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Tuseneng Primary region 8, on Schools Educational Tour in Georgetown

Several students of the Tuseneng Primary School in Region 8 are in Georgetown on a schools educational tour as part of activities for the 2017 Indigenous Heritage Month of Celebrations.

The students who are accompanied by a teacher arrived in the city on Sunday for a weeklong tour.

The Ministry of Indigenous Peoples’ Affairs was the third stop on the first day of the tour (Monday) for the students who are on their first outing to the city. They also visited the National Library and Red House.

During their visit to the Ministry of Indigenous Peoples’ Affairs the students met Vice President and Minister of Indigenous Peoples’ Affairs Sydney Allicock, Minister within the Ministry Valerie Garrido-Lowe and Permanent Secretary Alfred King.

In welcoming the students and teacher, Minister Allicock took the opportunity to brief them about the daily operations of the Ministry as well as key personnel who are tasked with ensuring the Ministry’s mandate to the indigenous peoples is executed efficiently and effectively.

Students were also briefed on the Ministry’s Flagship program the Hinterland Employment and Youth Service (HEYS) program an initiative geared at empowering the indigenous young people.

Minister Allicock said “this is to bring some opportunities to our young people across the country so that they can earn from their own creation by exploiting the natural resources without too much harm, meaning you can get things from the forest without cutting down all the trees, you could get eco-tourism, selling your work or handicraft and sharing your way of life”.

Minister Garrido-Lowe who’s responsibility is for women, children and sports told the students whose age ranges between ten and eleven year that “you will find me talking with women, forming women’s groups and children, what is it you need, you need to learn music, sports equipment, more books to read, uniforms, long boots, rain coats so I represent you”.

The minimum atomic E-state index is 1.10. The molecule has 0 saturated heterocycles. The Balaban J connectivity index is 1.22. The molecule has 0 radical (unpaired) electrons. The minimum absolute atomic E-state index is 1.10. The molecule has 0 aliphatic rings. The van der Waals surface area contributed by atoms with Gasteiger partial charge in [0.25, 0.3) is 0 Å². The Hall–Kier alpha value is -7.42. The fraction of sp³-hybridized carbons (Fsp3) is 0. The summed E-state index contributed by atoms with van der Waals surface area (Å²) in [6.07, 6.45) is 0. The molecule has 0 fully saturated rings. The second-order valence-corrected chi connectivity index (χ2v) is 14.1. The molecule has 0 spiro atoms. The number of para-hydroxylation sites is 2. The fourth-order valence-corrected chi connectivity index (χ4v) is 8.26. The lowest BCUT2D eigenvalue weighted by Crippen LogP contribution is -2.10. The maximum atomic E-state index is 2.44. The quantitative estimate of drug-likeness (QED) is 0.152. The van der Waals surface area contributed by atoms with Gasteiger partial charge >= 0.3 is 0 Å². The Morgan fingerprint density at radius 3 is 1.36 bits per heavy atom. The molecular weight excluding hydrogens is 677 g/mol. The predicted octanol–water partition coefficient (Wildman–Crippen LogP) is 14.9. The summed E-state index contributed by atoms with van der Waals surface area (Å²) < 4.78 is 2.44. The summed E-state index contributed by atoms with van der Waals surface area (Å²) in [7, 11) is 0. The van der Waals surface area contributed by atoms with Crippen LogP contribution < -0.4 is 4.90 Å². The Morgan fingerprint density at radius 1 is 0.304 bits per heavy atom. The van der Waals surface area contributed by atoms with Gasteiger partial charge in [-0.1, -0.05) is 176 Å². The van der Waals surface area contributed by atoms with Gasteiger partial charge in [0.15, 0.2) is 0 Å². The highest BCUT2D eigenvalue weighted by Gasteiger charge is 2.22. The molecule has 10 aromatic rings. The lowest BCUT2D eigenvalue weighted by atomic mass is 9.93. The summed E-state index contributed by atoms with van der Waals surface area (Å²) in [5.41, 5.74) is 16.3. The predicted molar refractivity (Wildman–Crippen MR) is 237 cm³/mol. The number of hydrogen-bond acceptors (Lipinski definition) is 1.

Permanent Secretary Alfred King who is a former teacher noted the importance of this exercise saying “we believe that it is indeed a worthwhile experience where you can come into Georgetown and learn about life, learn about economic and other activities and of course make a comparison with the life that you know about in your community and it will allow you to appreciate more and value more the things that you have in your community”.

The students will be given the opportunity to tour the National Museum, Banks DIH Ltd and several monuments located across the city.

This is part of activities in celebration of Indigenous Heritage Month. Every year schools from the hinterland are given the opportunity to travel to the city to learn more about life on the coast land and on their return share the knowledge they would have gained.

The tour continues on Tuesday with the students making their first visit to the National Museum.


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